10 September NAFD South West Wales Area Federation Annual General Meeting TBA

18 – 20 October

3 November

Necropolis All-Russia Exhibition Centre Moscow, Russia

NAFD Autumn General Meeting Ardencote Manor Hotel Claverdon, Warwickshire

28 – 30 October

4 – 5 November

British Institute of Funeral Directors Conference Edinburgh Marriott Hotel

VENIA – MEMENTO Brno Exhibition Centre Brno Czech Republic

10 September

National Association of Memorial Masons AGM & Dinner and Dance Hilton Liverpool

2 November

16 – 18 September funexpo2011 Mendes Convention Center Santos, São Paulo, Brazil

NAFD Executive Meeting & Past Presidents’ Annual Dinner Ardencote Manor Hotel Claverdon, Warwickshire

17 – 19 November

NAFD Northern Ireland General Meeting, TBA

Source: Northern Ireland Statistics and Research Agency Mar-11 1,305

Necropolis Expo Poznań International Fair Poznań, Poland

3 – 5 October ICCM Conference and Exhibition Chesford Grange hotel Kenilworth, Warwickshire

4 October NAFD Ayrshire Local Association Second Business Meeting Elms Court Hotel, Ayr

12 October NAFD Midlands Area Federation General Meeting The Greswolde Hotel and Brasserie Solihull

Funéraire Paris le Bourget Paris, France

Provisional deaths in Northern Ireland by month of registration, 2011

27 September

30 September – 2 October

Apr-11 1,096

May-11 1,223

Monthly provisional figures on deaths registered by area of usual residence, 2011 Source: ONS

England and Wales












ENGLAND North East North West Yorkshire and the Humber East Midlands West Midlands East London South East South West

41,347 2,321 5,980 4,395 3,664 4,521 4,682 4,198 6,869 4,717

34,521 1,911 5,122 3,760 3,157 3,670 3,893 3,592 5,545 3,871

37,442 2,194 5,493 3,987 3,210 4,054 4,184 3,736 6,311 4,273





Non-residents of England & Wales




2002 (02) SAAB 9 5 LIMOUSINE (C-M) Facelifted to 2010 style. Leather, Warranty. M56k Surely the best looking limousine available under £20k! Looks like a £60k car! £19,950 2007(07) SAAB 9-5 LIMOUSINE. High specification. In-build. Available soon. Your choice of colour POA 2008 SAAB 9 5 LIMOUSINE Coleman-Milne. 1-9 litre Diesel, Mileage circa 34k. On hire available soon POA 1998 MERCEDES E320 LIMOUSINE Coleman Milne, Cheapest one yet! With warranty £9,950 1998 (S) MERCEDES E240 HEARSE Coleman-Milne, very well cared for 12 months warranty £16,950 2000 MERCEDES E280 5 DOOR HEARSE Extensive renovation, New rise & fall deck, Definitely the best available £21,750 1996 MERCEDES E300D LIMOUSINE CM. Very good example 12 months warranty £9,950 1997/98(R) MERCEDES E250 LIMOUSINE Diesel, Coleman-Milne, Due in soon £9,950 1999 VAUXHALL OMEGA STATESMAN LIMOUSINE Bench centre-seat, seat belts all-round. Facelifted. £8,950 1996 (P) VAUXHALL OMEGA Diamond black, Low-line version, Bench Seat & Seat-belts, to clear £3,995 2003/03 VAUXHALL OMEGA 5 DOOR HEARSE 2.6 litre V6 petrol, excellent,12 month warranty, available shortly. Buyers choice of colour £19,750 2005(05) VOLVO S60 LIMOUSINE. In –build. Available soon. M22K. Finished to customers specification and colour from £29,750 1992 VOLVO 940 HEARSE Very good example of this everlasting model. 12 months warranty. Matching Limousine available £3,950 1997 DAIMLER LIMOUSINE Excellent condition throughout, 12 months warranty, Superb value £9,950


Crowndeed International, Bowers Mill, Barkisland, Halifax, HX4 0AD MERCEDES


2003 3DR F/D Hearse, Black, (W210) 35000 miles


1999 MK9 Dorchester, 33000 miles


2000 6DR 280 Black, Grey Leather, 66000 miles


1992 MK8 Cardinal B/D, D/D, 62000 miles


1997 6DR Limousine, Black, Very clean


1985 4DR 123 Limousine Black, Blue Cloth, New M.O.T.


2002 6DR 22OD, Black, Low miles 2002 3DR 320 CDi Hearse, Black, B/D, D/D



1995 MK9 Dorchester, Black, 2.9 Cosworth, A Bargain


1995 MK9 B/D, D/D, Black, 38,000 miles


£21,950 VOLVO 02 Plate, S80 Limousine, 48,000 miles

VAUXHALL 2002 Omega Wilcox 3DR Hearse 56000 miles


1998 Volvo 960 Limousine, Conference Seating, Every Extra, 76000 miles £7,950 1997 6DR 960 Limousine, 63,000 miles

ROVER 1998 Rover 6DR Limousine, braking for spares, all parts available.

£19,750 £ P.O.A.

DAIMLER 1991 D.S. 420 Limousine, new M.O.T.


1990 D.S. 420 Limousine, new M.O.T.


Delivery of our Chrysler 300 Hearses and Limousines is now January 2012. These vehicles now have pan-european type approval. Andrew Naylor 01422 377840

Graham Mosey 01435 813244



BYRAM UK REPATRIATION & HELLIWELLS FUNERAL SERVICE Experienced Funeral Directors providing a Professional and Caring Service Complete UK Coverage Embalming Service Airport Transfers All Documentation Undertaken

01282 870898 Lands End to John Oâ&#x20AC;&#x2122;Groats - No Problem


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Voice on the highstreet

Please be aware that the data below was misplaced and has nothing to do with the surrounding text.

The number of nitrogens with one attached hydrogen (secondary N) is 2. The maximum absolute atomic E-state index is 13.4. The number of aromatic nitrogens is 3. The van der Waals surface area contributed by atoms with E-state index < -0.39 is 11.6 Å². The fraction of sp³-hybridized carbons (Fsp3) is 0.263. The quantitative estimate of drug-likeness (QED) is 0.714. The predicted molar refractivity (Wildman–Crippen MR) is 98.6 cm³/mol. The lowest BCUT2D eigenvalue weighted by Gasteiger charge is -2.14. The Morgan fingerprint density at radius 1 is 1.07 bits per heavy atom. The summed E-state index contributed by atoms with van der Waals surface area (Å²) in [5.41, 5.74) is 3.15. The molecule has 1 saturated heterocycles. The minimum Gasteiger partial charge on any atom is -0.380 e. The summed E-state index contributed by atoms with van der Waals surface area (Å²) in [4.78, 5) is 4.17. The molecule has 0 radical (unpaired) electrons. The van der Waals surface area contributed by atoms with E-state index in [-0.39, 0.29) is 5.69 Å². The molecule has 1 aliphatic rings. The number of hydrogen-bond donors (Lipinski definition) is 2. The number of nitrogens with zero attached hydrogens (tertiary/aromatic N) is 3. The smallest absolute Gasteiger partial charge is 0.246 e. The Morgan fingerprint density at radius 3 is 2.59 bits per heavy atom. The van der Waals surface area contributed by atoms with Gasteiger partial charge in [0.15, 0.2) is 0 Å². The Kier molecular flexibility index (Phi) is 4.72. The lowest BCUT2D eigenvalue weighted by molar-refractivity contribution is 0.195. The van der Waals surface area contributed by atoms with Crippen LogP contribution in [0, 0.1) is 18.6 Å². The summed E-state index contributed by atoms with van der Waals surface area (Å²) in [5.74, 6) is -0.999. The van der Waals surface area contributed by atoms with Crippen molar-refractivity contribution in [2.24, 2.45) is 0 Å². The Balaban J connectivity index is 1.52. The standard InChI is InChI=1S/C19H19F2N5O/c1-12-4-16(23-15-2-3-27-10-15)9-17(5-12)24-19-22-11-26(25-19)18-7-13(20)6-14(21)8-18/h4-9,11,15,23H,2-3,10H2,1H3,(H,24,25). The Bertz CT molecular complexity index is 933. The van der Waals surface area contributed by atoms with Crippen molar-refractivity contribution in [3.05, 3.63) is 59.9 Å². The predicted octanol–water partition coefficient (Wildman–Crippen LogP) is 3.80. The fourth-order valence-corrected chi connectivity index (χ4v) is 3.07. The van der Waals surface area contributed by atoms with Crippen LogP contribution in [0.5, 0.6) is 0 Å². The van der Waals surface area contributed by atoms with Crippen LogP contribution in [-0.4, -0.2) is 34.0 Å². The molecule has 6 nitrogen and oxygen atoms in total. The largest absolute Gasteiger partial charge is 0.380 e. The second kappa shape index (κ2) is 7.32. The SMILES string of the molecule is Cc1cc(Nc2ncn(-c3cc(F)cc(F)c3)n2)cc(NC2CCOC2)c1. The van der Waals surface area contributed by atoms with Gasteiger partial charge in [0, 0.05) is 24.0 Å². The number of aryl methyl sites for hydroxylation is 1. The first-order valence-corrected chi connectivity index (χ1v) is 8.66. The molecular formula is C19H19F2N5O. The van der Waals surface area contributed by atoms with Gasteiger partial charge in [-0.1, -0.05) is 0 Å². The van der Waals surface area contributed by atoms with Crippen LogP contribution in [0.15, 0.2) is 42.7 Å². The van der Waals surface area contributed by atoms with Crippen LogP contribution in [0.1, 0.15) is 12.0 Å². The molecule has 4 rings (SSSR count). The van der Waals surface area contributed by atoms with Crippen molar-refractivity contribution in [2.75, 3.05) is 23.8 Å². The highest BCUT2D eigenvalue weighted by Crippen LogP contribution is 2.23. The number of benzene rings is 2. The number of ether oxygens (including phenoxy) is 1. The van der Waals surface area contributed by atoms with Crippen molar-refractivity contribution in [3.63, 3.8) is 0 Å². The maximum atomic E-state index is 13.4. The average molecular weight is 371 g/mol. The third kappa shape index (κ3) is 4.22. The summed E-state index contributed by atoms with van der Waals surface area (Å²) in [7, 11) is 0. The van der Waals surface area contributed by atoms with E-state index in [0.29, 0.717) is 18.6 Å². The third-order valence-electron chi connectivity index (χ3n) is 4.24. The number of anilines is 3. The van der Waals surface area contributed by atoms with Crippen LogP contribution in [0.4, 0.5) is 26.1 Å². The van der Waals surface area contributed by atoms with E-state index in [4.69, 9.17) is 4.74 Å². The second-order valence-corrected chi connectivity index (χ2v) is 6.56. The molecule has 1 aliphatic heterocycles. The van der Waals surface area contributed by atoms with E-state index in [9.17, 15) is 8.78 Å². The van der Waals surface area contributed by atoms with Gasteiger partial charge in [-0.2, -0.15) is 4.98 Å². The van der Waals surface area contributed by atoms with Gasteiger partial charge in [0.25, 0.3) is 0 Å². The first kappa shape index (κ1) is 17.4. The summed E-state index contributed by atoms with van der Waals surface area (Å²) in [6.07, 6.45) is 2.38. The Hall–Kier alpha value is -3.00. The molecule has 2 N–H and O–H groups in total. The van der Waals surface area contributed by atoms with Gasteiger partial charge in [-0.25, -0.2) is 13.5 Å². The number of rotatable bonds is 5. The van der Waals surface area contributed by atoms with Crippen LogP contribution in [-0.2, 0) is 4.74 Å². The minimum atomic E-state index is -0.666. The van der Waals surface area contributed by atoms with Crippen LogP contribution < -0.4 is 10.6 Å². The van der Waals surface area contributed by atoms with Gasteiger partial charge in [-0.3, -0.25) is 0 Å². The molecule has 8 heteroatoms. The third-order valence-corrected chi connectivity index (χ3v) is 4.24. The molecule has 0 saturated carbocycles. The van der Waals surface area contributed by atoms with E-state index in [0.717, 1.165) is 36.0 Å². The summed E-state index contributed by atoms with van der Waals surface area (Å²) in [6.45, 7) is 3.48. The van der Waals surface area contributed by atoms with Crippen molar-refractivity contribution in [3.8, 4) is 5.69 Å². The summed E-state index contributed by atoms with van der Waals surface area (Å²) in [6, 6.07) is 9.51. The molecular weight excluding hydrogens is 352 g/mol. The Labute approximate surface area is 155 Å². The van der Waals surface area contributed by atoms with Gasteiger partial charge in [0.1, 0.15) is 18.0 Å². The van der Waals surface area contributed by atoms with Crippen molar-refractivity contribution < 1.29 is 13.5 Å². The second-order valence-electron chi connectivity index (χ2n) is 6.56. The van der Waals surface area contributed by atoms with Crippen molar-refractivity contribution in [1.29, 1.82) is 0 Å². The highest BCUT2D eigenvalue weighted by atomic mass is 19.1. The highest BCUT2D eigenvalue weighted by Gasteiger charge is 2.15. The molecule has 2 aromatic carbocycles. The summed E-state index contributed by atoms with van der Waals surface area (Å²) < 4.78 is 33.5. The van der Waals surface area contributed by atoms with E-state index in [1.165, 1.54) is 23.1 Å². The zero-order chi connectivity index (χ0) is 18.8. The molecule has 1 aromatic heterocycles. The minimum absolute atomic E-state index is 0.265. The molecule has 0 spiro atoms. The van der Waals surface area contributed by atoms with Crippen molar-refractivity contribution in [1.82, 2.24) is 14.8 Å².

Voice on the highstreet Nina Dass of the Herne Bay Funeral Service, Herne Bay How long have you been in the profession? I have been in the profession for just over two and a half years, having joined the firm after spending some time in the legal field and the interior design trade. I am legally qualified and had also spent some years as a non-practising barrister, as well as a lecturer in criminal law, company law and jurisprudence for a number of universities here and abroad. I had also briefly worked with the prosecution services and forensics in the Far East. I have been interested in the funeral profession for a very long time, and can even remember having listed ‘funeral director’ as a child when asked what I wanted to be when I grew up! What do you personally do for each funeral? I think the appropriate question is what don’t I do! Being in a small family firm, we all chip in for every aspect of a funeral from the first point of contact to the actual bearing. I have been involved in everything from coffin preparation to hygienic treatment, dressing and make-up and polishing the hearse; not to mention getting my hands immersed in office paperwork, including making the initial applications for cremations and burials, account management and dealing with the minefield that is the Inland Revenue. I have also assisted in the collection of the deceased. How do you meet the needs of the bereaved? By listening! Everyone who comes through our doors has their own distinct needs with regards to their wishes for a loved one. We take a personal interest in the families concerned, and try our best to give a good send-off. We have often gone the extra mile to make someone feel that they have made the best choice possible in coming to us… they must feel that they are coming to a good friend rather than an impersonal business.

in place to prevent any lateness in submitting forms. It’s also sometimes a little disheartening to discover the impersonal aspects of a funeral, such as the strict timings of crematoriums and the hurriedness of the services given. What changes can you see happening in the future? ‘Green’ funerals are making a big impact these days. We are doing more and more of them and I think that it’s going to be at the forefront of business in the future. There also seems to be a lot more requests for personalised coffins. Pre-payment plans also seem to be a main societal consideration – perhaps most of the funerals we get in the future will have some sort of pre-payment plan attached to them. Not only do they make it easier for the families left behind in terms of their simplicity, they also relieve the burden of the financial strain at a difficult time. What advice would you give to anyone starting out in the industry? Be determined and persevere! I must have sent out hundreds of applications to almost every firm I could think of. It’s a difficult profession to get in to, but you have to take what you can get in the meantime; be it working as a bearer or otherwise. I had been accepted into a small firm and had found out that job descriptions don’t really apply – I could be talking to clients one day and satisfying the coffee cravings of the staff the next! My personal advice is to keep abreast of the developments in the funeral trade, as well as persevering with regards to applications to firms.

Who works alongside you? Being a small family firm, we rely on a lot of casual staff. Though I work directly under Ross, the director of the company, we have mostly friends and neighbours as colleagues. All our bearers are either neighbours of ours or people we have worked with for years, or even former clients who felt the desire to forge a post-retirement career. We have the director’s mother covering the office when we are busy and his dad servicing the vehicles when they need looking at. We like to think that our team is more like an extended family. What is the biggest challenge you face on a day-to-day basis? Paperwork! It’s tough keeping up with it. Though we have a good system going in the office, there’s always the background worry that we might have missed something. Thankfully, we have checks If you would like to appear on this page, please send an introductory email to Jon Chapple at